Statistics & Laws Regarding Sexual Abuse by a Doctor or a Health Care Provider

Girl Saying No to Sexual Assault by a Doctor Sexual Assault by a Doctor Is Never Acceptable

In light of the suicide of child molester and pediatrician, Dr. Melvin Levine, statistics and laws regarding sexual abuse by a doctor or a health care provider are reviewed here to shed some light for those that have been or are victims.

After decades of charges he was sexually abusing young male patients, a class-action lawsuit was brought against Dr. Levine the day before he killed himself with a gunshot to the forehead. For 40 years he had maintained that he was innocent. He was never convicted on any abuse charge, and never faced criminal charges.

This inexcusable behavior by a health care provider is particularly concerning because of the trust that children and adults place on professionals in the pediatric health care industry. The guilt and shame of the victim, and uncertainty concerning consequences often silences children and adults under the care of physicians, psychiatrists and psychotherapists.

Statistics on Sexual Abuse by Health Care Professionals

Below are a few facts from studies conducted to evaluate sexual abuse by doctors and other health care providers:

  • A revealing survey done by Gartrell, Milliken, Goodson & Thiemann of physicians and patients have disclosed that sexual relations between physicians and adult patients involve approximately 10% of all medical specialists who care for adults.1
  • A study of patients who got psychiatric or counseling care after a former health care provider performed sexual acts upon them found 51% of the care providers were clergy, and 49% were health care professionals.2  Of those health care professionals, 85% were from various counseling professions, 7.3% were physicians in medical specialties, and 3.7% were nurses.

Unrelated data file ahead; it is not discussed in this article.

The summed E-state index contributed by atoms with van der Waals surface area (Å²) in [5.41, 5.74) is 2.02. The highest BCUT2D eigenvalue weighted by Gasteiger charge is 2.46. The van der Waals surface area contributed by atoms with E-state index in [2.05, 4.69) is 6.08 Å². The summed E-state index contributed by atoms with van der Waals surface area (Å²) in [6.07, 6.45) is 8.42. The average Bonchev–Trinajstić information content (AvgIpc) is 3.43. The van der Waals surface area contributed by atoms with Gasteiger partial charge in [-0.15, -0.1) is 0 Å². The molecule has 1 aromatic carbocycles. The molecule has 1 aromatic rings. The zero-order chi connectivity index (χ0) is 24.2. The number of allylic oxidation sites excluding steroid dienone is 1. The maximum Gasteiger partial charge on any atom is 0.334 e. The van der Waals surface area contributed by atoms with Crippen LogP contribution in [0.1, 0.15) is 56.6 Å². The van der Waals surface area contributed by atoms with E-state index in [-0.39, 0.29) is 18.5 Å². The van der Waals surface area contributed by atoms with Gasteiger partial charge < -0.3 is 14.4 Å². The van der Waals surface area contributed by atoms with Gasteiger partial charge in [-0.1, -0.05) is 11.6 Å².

• In Ontario, Canada, in the 80s, 25% of the health care providers who had been legally charged with patient sexual contact were psychiatrists. Surveys of psychiatrists revealed that 7% to 10% reported that they had had previous sexual contact with patients.3
  • A Canadian task force on sexual abuse of patients found that patients younger than 14 years accounted for 8.7% of these reports, whereas 80% of patients subjected to sexual contact were adult women.4 Male providers were responsible for 91% of the sexual contacts. Among 567 physicians disciplined by their state medical disciplinary boards between 1989 and 1996 for sexually related offenses involving patients, pediatricians accounted for 14 disciplinary events (2.9%), although they represented 7.8% of all physicians.5
  • Recent national data suggest that approximately 8% of American children experience sexual victimization in a given year,6 although significant under-reporting occurs.

Laws Regarding Sexual Abuse by Health Care Providers